Paul Collier, director for the study of African economies at Oxford University, writes in the Independent:
For the past few months Guinea has been ruled by a young army captain who led a successful coup. Not that you’d necessarily know about it: the regime has only hit the world news twice. The first time was for shooting 150 pro-democracy demonstrators: international protest at this abuse has now escalated into an arms embargo. The second time was when the regime signed a $7bn resource-extraction deal with the Chinese. This infusion of money has made a mockery of international pressure.
But to grasp the deeper affront, the sheer scale of the deal must be appreciated. Guinea is currently a no-go area for reputable resource-extraction companies and so the Chinese faced no competition. If under these conditions they are prepared to pay $7bn for the rights to resource extraction, it is reasonable to suppose that they are worth much more. Yet the national income of Guinea is only $3bn. These natural assets, vast relative to its income, were the society’s lifeline out of poverty. They have been disposed of in haste by a regime without legitimacy.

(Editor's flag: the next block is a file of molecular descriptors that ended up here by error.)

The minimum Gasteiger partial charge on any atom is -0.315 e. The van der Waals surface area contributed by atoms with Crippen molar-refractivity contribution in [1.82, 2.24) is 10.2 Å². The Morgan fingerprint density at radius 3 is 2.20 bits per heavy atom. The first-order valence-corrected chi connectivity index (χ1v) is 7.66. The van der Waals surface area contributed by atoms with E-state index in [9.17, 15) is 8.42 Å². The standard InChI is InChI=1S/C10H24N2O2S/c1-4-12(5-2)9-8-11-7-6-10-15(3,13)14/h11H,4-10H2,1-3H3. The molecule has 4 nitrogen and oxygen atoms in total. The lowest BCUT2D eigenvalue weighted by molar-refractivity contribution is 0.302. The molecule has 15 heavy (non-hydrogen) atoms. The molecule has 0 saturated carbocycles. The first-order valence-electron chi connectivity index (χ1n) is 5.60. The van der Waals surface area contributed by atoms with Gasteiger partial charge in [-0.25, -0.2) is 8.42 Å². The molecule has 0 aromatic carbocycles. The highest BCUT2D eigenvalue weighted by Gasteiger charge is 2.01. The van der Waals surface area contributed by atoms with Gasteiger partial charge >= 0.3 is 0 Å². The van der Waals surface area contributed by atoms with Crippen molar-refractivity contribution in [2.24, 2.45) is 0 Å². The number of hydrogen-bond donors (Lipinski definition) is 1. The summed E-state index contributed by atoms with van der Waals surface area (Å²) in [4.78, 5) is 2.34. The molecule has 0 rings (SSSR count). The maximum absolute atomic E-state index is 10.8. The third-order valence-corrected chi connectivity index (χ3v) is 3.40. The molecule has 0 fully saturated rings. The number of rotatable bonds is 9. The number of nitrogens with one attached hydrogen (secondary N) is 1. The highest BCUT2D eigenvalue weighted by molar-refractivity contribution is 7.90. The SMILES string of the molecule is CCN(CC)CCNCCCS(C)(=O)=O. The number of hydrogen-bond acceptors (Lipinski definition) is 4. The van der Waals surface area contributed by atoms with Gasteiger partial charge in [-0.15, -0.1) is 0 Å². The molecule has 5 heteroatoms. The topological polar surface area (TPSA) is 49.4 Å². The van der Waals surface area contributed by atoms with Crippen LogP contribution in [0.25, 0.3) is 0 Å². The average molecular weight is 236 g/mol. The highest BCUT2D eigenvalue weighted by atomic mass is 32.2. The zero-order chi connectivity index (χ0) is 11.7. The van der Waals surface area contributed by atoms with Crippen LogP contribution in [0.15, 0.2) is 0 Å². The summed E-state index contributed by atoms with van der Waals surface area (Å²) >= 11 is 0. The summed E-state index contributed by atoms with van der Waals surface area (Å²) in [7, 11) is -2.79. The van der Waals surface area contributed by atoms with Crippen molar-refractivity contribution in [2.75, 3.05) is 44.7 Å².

Guinea is an extreme instance, but the disregard of the Chinese for standards of governance in winning resource-extraction contracts has become a leitmotif.